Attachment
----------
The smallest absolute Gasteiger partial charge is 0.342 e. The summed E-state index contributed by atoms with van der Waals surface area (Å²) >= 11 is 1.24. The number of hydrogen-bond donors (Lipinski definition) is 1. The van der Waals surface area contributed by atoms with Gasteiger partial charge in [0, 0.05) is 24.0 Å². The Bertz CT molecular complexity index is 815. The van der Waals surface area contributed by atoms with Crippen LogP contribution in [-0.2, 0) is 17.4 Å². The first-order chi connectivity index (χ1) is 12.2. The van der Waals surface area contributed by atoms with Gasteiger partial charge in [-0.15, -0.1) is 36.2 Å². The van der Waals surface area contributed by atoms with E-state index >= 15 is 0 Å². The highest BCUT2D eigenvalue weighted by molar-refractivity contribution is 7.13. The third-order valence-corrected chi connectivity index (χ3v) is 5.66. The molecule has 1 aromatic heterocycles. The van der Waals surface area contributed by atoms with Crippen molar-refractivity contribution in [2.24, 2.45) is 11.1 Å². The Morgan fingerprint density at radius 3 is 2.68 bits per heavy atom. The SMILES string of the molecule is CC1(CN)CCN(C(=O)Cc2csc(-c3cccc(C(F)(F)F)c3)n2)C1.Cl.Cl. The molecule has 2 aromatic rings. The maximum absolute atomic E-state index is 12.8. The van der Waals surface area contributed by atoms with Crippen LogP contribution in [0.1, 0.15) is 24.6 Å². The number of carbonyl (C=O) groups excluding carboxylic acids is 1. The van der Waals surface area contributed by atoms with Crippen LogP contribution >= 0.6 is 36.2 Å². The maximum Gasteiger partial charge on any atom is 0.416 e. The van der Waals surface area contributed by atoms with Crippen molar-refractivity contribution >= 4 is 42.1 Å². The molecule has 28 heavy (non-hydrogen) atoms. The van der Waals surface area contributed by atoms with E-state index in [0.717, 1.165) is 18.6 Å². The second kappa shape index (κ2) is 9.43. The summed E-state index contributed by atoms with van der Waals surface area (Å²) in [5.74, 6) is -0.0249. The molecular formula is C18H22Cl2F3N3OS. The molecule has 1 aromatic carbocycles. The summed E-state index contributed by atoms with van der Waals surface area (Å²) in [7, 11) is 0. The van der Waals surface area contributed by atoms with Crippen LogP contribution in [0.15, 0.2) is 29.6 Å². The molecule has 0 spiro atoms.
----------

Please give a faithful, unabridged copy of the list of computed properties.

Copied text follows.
The smallest absolute Gasteiger partial charge is 0.342 e. The summed E-state index contributed by atoms with van der Waals surface area (Å²) >= 11 is 1.24. The number of hydrogen-bond donors (Lipinski definition) is 1. The van der Waals surface area contributed by atoms with Gasteiger partial charge in [0, 0.05) is 24.0 Å². The Bertz CT molecular complexity index is 815. The van der Waals surface area contributed by atoms with Crippen LogP contribution in [-0.2, 0) is 17.4 Å². The first-order chi connectivity index (χ1) is 12.2. The van der Waals surface area contributed by atoms with Gasteiger partial charge in [-0.15, -0.1) is 36.2 Å². The van der Waals surface area contributed by atoms with E-state index >= 15 is 0 Å². The highest BCUT2D eigenvalue weighted by molar-refractivity contribution is 7.13. The third-order valence-corrected chi connectivity index (χ3v) is 5.66. The molecule has 1 aromatic heterocycles. The van der Waals surface area contributed by atoms with Crippen molar-refractivity contribution in [2.24, 2.45) is 11.1 Å². The Morgan fingerprint density at radius 3 is 2.68 bits per heavy atom. The SMILES string of the molecule is CC1(CN)CCN(C(=O)Cc2csc(-c3cccc(C(F)(F)F)c3)n2)C1.Cl.Cl. The molecule has 2 aromatic rings. The maximum absolute atomic E-state index is 12.8. The van der Waals surface area contributed by atoms with Crippen LogP contribution in [0.1, 0.15) is 24.6 Å². The number of carbonyl (C=O) groups excluding carboxylic acids is 1. The van der Waals surface area contributed by atoms with Crippen LogP contribution >= 0.6 is 36.2 Å². The maximum Gasteiger partial charge on any atom is 0.416 e. The van der Waals surface area contributed by atoms with Crippen molar-refractivity contribution >= 4 is 42.1 Å². The molecule has 28 heavy (non-hydrogen) atoms. The van der Waals surface area contributed by atoms with E-state index in [0.717, 1.165) is 18.6 Å². The second kappa shape index (κ2) is 9.43. The summed E-state index contributed by atoms with van der Waals surface area (Å²) in [5.74, 6) is -0.0249. The molecular formula is C18H22Cl2F3N3OS. The molecule has 1 aromatic carbocycles. The summed E-state index contributed by atoms with van der Waals surface area (Å²) in [7, 11) is 0. The van der Waals surface area contributed by atoms with Crippen LogP contribution in [0.15, 0.2) is 29.6 Å². The molecule has 0 spiro atoms.